Medications and Sleep

Many ADHD medications, particularly stimulants, are known to contribute to insomnia. These medications can boost alertness and energy, which, while helpful during the day, can become problematic when it’s time to wind down. The heightened alertness can push back the body’s natural sleep-wake cycle, making it challenging to fall asleep.

Stimulants like methylphenidate (Ritalin, Concerta) and amphetamines (like Adderall or Vyvanse) can heighten arousal. Non-stimulant medicines, like atomoxetine (Strattera), can sometimes cause sleep disturbances.

Here are some strategies and alternatives to counteract these side effects:

  • Timing: Take medication earlier to ensure it wears off by bedtime.
  • Medication adjustments: If sleep issues persist, consider discussing dose changes or alternative medications with your doctor.
  • Sleep hygiene: Create a bedtime routine, ensure a comfy sleep environment, and avoid screens or caffeine before sleep to enhance sleep quality.
  • Non-medication strategies: Think about using cognitive-behavioral therapy for insomnia.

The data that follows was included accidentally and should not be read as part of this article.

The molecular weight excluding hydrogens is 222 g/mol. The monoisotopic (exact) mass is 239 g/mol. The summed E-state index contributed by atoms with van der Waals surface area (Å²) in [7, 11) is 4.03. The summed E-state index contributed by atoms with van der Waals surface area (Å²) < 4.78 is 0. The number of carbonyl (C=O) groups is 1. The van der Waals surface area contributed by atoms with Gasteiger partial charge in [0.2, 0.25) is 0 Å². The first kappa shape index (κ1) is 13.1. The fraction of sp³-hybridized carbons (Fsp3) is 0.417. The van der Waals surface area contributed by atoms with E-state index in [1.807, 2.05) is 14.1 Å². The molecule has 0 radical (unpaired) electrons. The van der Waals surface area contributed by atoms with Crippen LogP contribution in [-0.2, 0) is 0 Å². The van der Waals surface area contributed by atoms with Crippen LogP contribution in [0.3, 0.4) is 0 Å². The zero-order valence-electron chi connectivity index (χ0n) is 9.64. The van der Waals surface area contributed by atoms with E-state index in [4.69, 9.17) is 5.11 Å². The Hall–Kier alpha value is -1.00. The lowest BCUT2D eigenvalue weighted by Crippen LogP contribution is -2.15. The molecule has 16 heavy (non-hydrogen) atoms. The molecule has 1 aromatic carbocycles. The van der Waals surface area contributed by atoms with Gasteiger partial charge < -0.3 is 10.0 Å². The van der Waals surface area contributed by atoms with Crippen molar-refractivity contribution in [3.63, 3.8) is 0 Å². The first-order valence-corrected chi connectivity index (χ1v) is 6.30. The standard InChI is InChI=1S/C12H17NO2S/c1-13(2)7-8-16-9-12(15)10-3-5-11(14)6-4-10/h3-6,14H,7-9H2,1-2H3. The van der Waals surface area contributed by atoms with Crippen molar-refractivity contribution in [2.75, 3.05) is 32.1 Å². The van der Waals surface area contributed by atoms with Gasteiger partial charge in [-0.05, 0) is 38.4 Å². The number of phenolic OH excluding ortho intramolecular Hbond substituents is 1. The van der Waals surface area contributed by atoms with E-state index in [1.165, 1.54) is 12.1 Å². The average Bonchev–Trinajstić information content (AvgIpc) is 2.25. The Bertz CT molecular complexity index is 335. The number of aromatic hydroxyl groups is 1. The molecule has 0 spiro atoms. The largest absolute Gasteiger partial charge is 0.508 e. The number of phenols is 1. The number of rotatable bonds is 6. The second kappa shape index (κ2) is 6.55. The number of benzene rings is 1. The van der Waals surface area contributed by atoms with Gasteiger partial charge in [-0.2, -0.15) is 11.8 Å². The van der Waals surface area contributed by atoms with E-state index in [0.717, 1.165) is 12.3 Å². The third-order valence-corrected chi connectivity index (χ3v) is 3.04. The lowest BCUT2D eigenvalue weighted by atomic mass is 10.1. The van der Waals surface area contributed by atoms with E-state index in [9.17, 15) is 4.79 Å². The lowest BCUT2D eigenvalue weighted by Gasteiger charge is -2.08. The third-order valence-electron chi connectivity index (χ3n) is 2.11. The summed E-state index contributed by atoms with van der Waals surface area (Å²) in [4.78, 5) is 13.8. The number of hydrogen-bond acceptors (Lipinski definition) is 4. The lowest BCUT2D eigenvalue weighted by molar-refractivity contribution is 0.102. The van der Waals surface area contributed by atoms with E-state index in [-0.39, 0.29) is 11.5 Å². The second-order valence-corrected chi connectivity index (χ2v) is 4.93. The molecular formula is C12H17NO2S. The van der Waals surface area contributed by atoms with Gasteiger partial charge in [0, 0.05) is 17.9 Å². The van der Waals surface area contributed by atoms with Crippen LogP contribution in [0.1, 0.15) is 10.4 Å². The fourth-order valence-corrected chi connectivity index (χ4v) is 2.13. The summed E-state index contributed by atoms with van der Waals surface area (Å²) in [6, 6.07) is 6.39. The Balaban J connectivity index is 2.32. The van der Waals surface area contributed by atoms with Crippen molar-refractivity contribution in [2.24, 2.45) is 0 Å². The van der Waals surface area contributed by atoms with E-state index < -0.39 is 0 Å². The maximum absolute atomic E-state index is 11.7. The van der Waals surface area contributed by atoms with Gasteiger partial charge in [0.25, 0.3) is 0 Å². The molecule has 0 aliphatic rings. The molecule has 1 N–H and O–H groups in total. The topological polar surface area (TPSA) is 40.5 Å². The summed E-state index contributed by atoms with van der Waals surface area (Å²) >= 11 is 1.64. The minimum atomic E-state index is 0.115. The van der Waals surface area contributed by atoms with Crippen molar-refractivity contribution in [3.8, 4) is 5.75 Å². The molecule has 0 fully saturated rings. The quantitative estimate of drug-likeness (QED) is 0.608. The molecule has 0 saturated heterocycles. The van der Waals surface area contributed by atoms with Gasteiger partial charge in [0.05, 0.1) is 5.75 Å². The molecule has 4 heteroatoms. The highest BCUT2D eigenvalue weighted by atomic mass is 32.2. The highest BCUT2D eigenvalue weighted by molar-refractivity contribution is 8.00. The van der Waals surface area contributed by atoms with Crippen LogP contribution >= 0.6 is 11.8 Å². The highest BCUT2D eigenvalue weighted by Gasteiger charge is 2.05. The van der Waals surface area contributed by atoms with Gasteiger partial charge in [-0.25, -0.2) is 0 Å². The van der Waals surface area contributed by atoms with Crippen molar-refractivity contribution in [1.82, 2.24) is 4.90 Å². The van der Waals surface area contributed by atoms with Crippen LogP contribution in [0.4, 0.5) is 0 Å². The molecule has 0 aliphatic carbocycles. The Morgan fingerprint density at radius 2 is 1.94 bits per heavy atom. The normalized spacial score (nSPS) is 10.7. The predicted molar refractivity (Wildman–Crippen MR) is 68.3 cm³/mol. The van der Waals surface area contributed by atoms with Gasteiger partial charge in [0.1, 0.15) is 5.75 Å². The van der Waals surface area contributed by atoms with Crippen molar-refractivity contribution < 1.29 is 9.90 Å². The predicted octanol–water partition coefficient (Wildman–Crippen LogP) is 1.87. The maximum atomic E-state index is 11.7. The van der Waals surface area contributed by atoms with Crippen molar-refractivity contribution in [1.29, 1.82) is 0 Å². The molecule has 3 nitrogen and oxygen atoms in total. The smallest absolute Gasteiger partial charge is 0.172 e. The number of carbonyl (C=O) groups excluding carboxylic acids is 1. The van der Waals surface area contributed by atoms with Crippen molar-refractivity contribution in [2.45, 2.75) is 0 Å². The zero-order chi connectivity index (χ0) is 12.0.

• Natural remedies: Melatonin or herbal teas might help, but consult a health professional first.

It’s important to remember the effect of medications on sleep.

Sleep Disorders and ADHD: The Common Links

People with ADHD often experience various sleep challenges.

  • Sleep apnea: This leads to fragmented sleep and daytime sleepiness, which can appear as inattentiveness in ADHD.
  • Restless leg syndrome (RLS): Causes leg discomfort, especially at night, making it hard to fall asleep. It’s distinct from the general restlessness seen in ADHD.
  • Circadian rhythm disorders: ADHD individuals may have disrupted body clocks, often leaning towards being night owls. This results in a delayed sleep phase, causing difficulties aligning with societal sleep norms and appearing as insomnia.
  • Narcolepsy: Some with ADHD may experience excessive daytime sleepiness and sudden sleep attacks, distinct from ADHD-induced sleep disturbances.

Understanding these conditions is crucial for recognizing the connection between ADHD and insomnia, how ADHD influences deep sleep, the role of ADHD in sleep cycle disruption, and managing bedtime routines with ADHD.

If you suspect you might also have a sleep disorder alongside ADHD, see a health care professional for an evaluation.

Insights from Sleep Studies

Research on the connection between ADHD and insomnia is extensive, revealing a multifaceted relationship between the two.